Newman Wine Vaults
(436 Water Street, St. John's)
The front facade of the building at 436 Water Street hides an architectural treasure, two massive brick and stone vaulted wine cellars, once used by the English mercantile firm of Newman and Company to age port wine.
The origins of the practice of aging Newman's Port in Newfoundland dates back to 1679. According to tradition, in the fall of 1679 a Portuguese vessel loaded with port wine bound for London slipped its moorings. As it floated out to sea it encountered French privateers. The privateers drove the ship further off course and, in attempts to escape, it ventured out into the Atlantic. After weathering severe Atlantic storms, the captain decided to head for St. John's, where the ship stayed for the winter months. The cargo of port wine was safely stored in caves in the Southside Hills of St. John's.
The following spring the vessel finally completed its long, arduous journey to England. It was soon discovered that the port that had over-wintered in Newfoundland had acquired a bouquet, a smoothness and a flavour that it did not have before. From that point on, Newman and Company decided to age its port wine in Newfoundland. The practice continued at the wine vaults on Water Street from the early nineteenth century onwards. The wine was aged in the vaults by the Newman's until at least 1893, possibly until 1914.
The exact construction date of the vaults is unknown, but it is suspected to be around the early part of the nineteenth century. The builders constructed the vaults of stone and fired red brick. They tapered the bricks to fit the curve of the wall and bound them in place with lime mortar made from seashells. Between 1905 and 1907, the owners built a hydrostone block and stone building on top of the vaults to give them protection from the elements. It was the third such protective structure built over the top of the vaults.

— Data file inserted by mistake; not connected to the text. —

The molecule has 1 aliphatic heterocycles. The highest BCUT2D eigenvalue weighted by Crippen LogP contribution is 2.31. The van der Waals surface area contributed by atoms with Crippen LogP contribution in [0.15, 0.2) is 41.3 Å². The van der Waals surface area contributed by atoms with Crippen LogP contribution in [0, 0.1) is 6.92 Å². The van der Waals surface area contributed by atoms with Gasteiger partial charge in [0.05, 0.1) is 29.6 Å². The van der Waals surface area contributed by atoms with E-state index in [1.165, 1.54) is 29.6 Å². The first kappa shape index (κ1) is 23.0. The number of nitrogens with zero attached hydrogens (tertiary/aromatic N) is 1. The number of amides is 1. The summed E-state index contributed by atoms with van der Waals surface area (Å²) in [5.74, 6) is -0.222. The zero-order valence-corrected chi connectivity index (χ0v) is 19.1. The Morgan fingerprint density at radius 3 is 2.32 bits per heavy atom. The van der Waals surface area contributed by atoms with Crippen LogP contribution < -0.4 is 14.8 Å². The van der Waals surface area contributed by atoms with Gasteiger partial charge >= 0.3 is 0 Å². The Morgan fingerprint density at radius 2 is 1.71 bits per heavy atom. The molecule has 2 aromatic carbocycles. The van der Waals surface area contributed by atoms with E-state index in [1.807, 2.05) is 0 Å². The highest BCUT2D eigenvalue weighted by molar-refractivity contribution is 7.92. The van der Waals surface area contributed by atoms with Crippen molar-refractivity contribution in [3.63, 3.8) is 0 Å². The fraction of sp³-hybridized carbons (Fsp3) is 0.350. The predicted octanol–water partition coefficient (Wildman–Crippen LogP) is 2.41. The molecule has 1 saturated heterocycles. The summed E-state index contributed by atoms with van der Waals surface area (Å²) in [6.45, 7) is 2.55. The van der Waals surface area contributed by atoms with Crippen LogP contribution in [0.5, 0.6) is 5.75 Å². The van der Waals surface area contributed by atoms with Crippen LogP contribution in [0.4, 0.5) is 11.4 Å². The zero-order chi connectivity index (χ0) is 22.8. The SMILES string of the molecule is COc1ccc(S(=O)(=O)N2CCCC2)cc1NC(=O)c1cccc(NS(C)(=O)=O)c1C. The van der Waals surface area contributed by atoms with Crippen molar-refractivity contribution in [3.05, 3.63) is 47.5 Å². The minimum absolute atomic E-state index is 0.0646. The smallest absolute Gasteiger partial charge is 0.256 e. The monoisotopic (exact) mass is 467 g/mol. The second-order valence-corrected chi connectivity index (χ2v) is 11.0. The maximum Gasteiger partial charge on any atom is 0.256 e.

Newman and Company later rented the vaults to a variety of tenants, including a tobacconist in 1919. It was later used as a bonded government warehouse by the Board of Liquor Control. The vaults last held port in 1966. After this, the port was aged at another Newfoundland location until 1996. In 1998 the Newfoundland Historic Trust hosted a "Farewell to Newman's" port tasting inside the vaults in honour of the last bottling of the product in Newfoundland. Although the wine is now aged in its native Portugal, the Newman Wine Vaults remain as the only existing intact historic wine vaults in Newfoundland and Labrador.
Today the building is on a long-term lease to the Newfoundland Historic Trust. The Trust has developed the vaults into a museum interpretation space dedicated to relating the colourful history of the liquor trade in Newfoundland. The vaults have also been used as a film location by local bands The Punters and Rawlins Cross for music video shoots. The structure has also hosted a production of Edgar Allen Poe's gothic tale, The Cask of Amontillado, which was produced by the Newfoundland Historic Trust as a fundraising benefit for the Newman Wine Vaults restoration project.
Because of the unique architecture and colourful history of the Newman Wine Vaults, the structure was designated a Registered Heritage Structure by the Heritage Foundation of Newfoundland and Labrador in May 1997.
Also view the Newman Wine Vaults Registered Heritage Structure on the Heritage Foundation of Newfoundland and Labrador web site. The Newfoundland and Labrador Heritage Web Site has on its site only a portion of the registered heritage structures in Newfoundland and Labrador. To view a complete list or search for a particular structure visit the Heritage Foundation's Property Search page.